Low cost prison labour provides "Domestic Sweatshops" for those inmates involved, while drastically reducing costs and maximizing profits for the corporate actors at play. Many products and services manufactured and sold in this manner includes military equipment, paint brushes, airplane parts as well as telemarketing and guide-dog training services.

One concern expressed with the privatization of prisons relates to quality of service that could be provided compared to what the Government could provide. One view is that the Government would be better equipped than the private sector at managing prisons because it will act in the best interest of the public and run prisons to promote the cardinal goals of incarceration: offender rehabilitation; punishment; and public safety. On the other hand, the private sector would arguably put profit ahead of quality and be unable to prioritize the cardinal goals of incarceration with profit.
Others argue that Government run prisons lack the incentive to do things better, and that by offloading such responsibilities to the private sector, the Government could minimize its legal exposure to lawsuits and costly liability insurance premiums that act as another Government disincentive.

Upon a review of the privatization of the criminal justice system, one can see the many stakeholders at play. These stakeholders range from inmates, to the public as a whole to private corporate interests all of which play a role in how our criminal justice system is shaped. It would be naive for me to deny the fact that much of what the Government decides is a result of private sector lobbyists advocating for the interests of the wealthy private enterprises. Criminal laws are no exception.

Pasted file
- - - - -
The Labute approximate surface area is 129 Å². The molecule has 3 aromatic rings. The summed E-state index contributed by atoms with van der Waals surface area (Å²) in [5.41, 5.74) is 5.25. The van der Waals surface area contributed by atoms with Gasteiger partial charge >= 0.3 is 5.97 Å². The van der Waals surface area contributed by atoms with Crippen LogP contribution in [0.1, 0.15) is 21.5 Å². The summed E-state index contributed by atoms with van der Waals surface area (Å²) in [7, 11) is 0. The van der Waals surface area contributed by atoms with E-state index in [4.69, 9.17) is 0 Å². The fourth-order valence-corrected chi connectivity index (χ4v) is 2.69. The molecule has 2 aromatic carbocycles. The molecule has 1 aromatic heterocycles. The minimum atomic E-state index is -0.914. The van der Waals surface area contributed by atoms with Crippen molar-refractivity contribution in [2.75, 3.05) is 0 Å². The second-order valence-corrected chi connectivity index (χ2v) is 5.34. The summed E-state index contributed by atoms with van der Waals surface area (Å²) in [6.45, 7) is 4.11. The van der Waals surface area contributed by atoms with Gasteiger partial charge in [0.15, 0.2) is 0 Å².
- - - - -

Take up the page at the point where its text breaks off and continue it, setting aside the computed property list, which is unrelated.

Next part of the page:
Despite the Government's rhetoric that "tough on crime" laws are being made to promote "public safety", the truth behind many laws are simply to continue to bulk up the prison populations to stimulate economic growth and appease corporate players. The imposition of mandatory minimum sentences in Canada and elsewhere, and the "three strikes rule" in the U.S., is further proof that violent offences are not a prerequisite for doing hard time. Caging people for life for stealing a slice of pizza, serves nobody but the corporations who profit from the long-term stay. The Government using media as a platform to play into the fear of the citizenry to support the incarceration of "Criminal Aliens" or "Terrorists" is exactly the message they want you to believe.

Lawson Hennick